|Sedge Warbler - Acrocephalus schoenobaenus|
Sedge warbler are a pretty common bird in Northern Europe, often heard and seldom seen well these beautiful sub-Saharan migrants certainly have a song which packs a punch, but what makes their songs so interesting?
Whilst working at Kvismaren bird observatory in Sweden, I paid great attention to the sounds of all birds around me, I'm a firm believer that time in the field and first hand experience of sights and songs is the only real way to learn something, tapes and books can only get you so far, field craft and patience fill the gaps. Back to it then, often hearing more sounds than I could identify I put a great deal of time into splitting songs up, listening to different intros, tones, flow of songs the speed etc. I found this satisfying and was able to learn a great deal. One particular part of our work in the Spring was to paddle down the Kvismare canal recording all singing Acrocephalus and Locustella warblers, typically on the reserve you can record Reed, Great Reed, Sedge, Marsh, Grasshopper, Savi's and River Warbler. Paddling along the canal on these surveys I came to notice something that I have read about with Sedge warblers; they are very good at imitation. Not only this, but I realised that as we passed through differing habitats alongside the canal, the repertoires changed. As we passed through dense reed-bed, the sedgies sang their disjointed cacophony of reed dwelling species, bearded tit, reed warbler, chiffchaff, even coot were imitated by the sedgies, all mixed in to make an almost flowing song. As we approached the marshes the sedgies would imitate greenshank, spotted redshank, spotted crake and wagtails. As we passed the bridge where swallows nested this theme continued, and the sedge warblers often incorporated swallow calls and even song into their own song. It became apparent that these birds were listening to those around them and gaining knowledge of their songs.
A term often used by sound recordists is platification of song, this refers to the learning period in a birds life when the bird is still perfecting it's song, often practice singing half heartedly to master the difficult notes or clean up the song. This plastification period is normally undertaken up until the first breeding season. The males hoping to sing a great song and show their prowess in a competitive environment when males sing full, loud songs to show their strength and condition, often the best delivered song winning the females and gaining the chance to breed.
With sedgies then, the plastification period may be longer than your average bird, learning to imitate birds wherever they come into contact with them and learning the calls well. This in theory increases repertoires and becomes a fuller (more impressive song). I have come to write this blog after listening to a sedgie on my local patch. Marton mere in Blackpool is your average reed bed nature reserve, certainly nothing super special, no breeding bitterns or locked gates, no wardens overseeing a strict management plan, no buffer zones or properly restricted access, just your regular slightly out of town reserve. Whilst listening to this sedgie half-heartedly I began to hear some strange calls. Whimbrel and Spotted crake were heard as clear as day. Those seven whistles had me scanning the skies and the dripping tap had me thinking the early morning had got to me, then I realised, sedgie!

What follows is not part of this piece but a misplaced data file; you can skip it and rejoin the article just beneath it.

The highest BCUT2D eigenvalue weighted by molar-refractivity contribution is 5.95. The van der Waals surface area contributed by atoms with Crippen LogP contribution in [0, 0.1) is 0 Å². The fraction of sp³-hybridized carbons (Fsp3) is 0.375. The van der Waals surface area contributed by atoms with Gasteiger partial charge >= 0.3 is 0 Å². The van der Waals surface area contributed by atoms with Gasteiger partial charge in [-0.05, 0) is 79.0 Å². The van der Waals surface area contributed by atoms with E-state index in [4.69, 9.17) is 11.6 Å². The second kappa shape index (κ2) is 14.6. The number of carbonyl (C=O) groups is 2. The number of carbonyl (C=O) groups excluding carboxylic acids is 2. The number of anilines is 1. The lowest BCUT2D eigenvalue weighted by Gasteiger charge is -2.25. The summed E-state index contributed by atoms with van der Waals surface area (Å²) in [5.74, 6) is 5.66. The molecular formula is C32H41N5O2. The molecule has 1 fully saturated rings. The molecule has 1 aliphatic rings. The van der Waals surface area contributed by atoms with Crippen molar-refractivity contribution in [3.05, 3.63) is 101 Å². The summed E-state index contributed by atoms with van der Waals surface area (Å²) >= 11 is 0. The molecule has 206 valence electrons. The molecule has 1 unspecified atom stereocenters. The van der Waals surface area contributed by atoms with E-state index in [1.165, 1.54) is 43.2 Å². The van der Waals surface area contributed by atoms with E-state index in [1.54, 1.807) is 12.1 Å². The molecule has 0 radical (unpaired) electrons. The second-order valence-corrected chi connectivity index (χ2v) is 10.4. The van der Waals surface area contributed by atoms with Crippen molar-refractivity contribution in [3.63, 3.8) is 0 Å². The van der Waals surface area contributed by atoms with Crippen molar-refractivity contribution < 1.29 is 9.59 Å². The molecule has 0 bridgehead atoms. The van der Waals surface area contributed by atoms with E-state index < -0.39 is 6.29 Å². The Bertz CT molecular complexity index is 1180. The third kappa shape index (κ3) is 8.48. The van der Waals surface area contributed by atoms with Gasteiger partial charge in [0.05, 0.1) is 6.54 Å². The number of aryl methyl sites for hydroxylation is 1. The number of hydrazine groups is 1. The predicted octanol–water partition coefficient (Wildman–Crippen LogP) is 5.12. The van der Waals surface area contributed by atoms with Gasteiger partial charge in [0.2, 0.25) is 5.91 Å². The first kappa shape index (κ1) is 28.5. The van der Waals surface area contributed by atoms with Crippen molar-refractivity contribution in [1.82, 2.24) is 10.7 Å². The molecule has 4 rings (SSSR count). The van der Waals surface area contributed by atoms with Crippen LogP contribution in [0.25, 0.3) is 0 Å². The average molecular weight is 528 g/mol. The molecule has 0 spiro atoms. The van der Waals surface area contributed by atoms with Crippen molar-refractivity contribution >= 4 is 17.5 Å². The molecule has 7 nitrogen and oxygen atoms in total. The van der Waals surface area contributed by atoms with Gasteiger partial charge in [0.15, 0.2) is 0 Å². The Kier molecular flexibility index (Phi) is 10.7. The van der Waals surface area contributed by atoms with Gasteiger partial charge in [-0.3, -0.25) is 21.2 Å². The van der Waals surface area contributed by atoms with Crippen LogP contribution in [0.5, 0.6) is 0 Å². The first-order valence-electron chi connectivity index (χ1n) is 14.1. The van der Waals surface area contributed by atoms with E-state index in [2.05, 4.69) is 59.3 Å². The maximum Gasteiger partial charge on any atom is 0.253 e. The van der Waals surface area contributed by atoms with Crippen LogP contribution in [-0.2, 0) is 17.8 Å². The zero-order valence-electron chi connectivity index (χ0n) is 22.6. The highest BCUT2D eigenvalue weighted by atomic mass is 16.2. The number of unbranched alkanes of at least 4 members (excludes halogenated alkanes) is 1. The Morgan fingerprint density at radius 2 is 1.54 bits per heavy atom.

Although disappointed at the lack of scarcity for the patch, this provided more questions than answers, where had this sedgie learnt these calls and why was it bringing them up into song now if those species imitated are nowhere to be seen (or heard). It makes me wonder two things, firstly has this sedgie heard these birds elsewhere on migration and remembered them (to add them into a song later in life) - Increased repertoire = increased breeding success? or has this sedgie heard these birds hear, on the mere and decided to imitate them off the top of his head? either way it seems beneficial for him to sing others songs, otherwise, why would he bother?
Does this mean then that if you hear sedgies singing other species' songs that they have been in direct contact with that species, the answer is probably. I've not heard of any studies on heritability of song within sedge warblers and I can only imagine that due to their prolonged plastification period (if in fact it ever ends) they only inherit their typical chundering song as an innate trait and then build their own song through experience and learning off their neighbours.
I wanted to include a whole host of sedge warbler songs that I had recorded myself into this post, but unfortunately I only have one http://www.xeno-canto.org/178218 (you'll need headphones for it I suspect). In this recording you should be able to decipher at least 3 distinct imitations; Yellow wag, Whitethroat and Swallow - interestingly all these species were present in the immediate area of where this recording was taken in Nottinghamshire.
So, my advice, rather than spend hours inside this summer moaning about how little can be seen at this time of year (unless you're cleaning up on passage waders or raptors), go out and listen to your local sedgies, try to pick apart their songs and see if there is anything interesting within the repertoires.
Personally I've heard sedgies imitate over 20 species. From Grey Heron, through Greenshanks and Bearded Tit to Spotted crake and Thrush Nightingale. They truly are immense at imitation and the more recordings gained from them, the more we will learn. Just leave your mobile voice recording and wander off, you may be surprised at the results.
Thanks for sticking with this, if you got this far. As always, apologies for the lack of postings.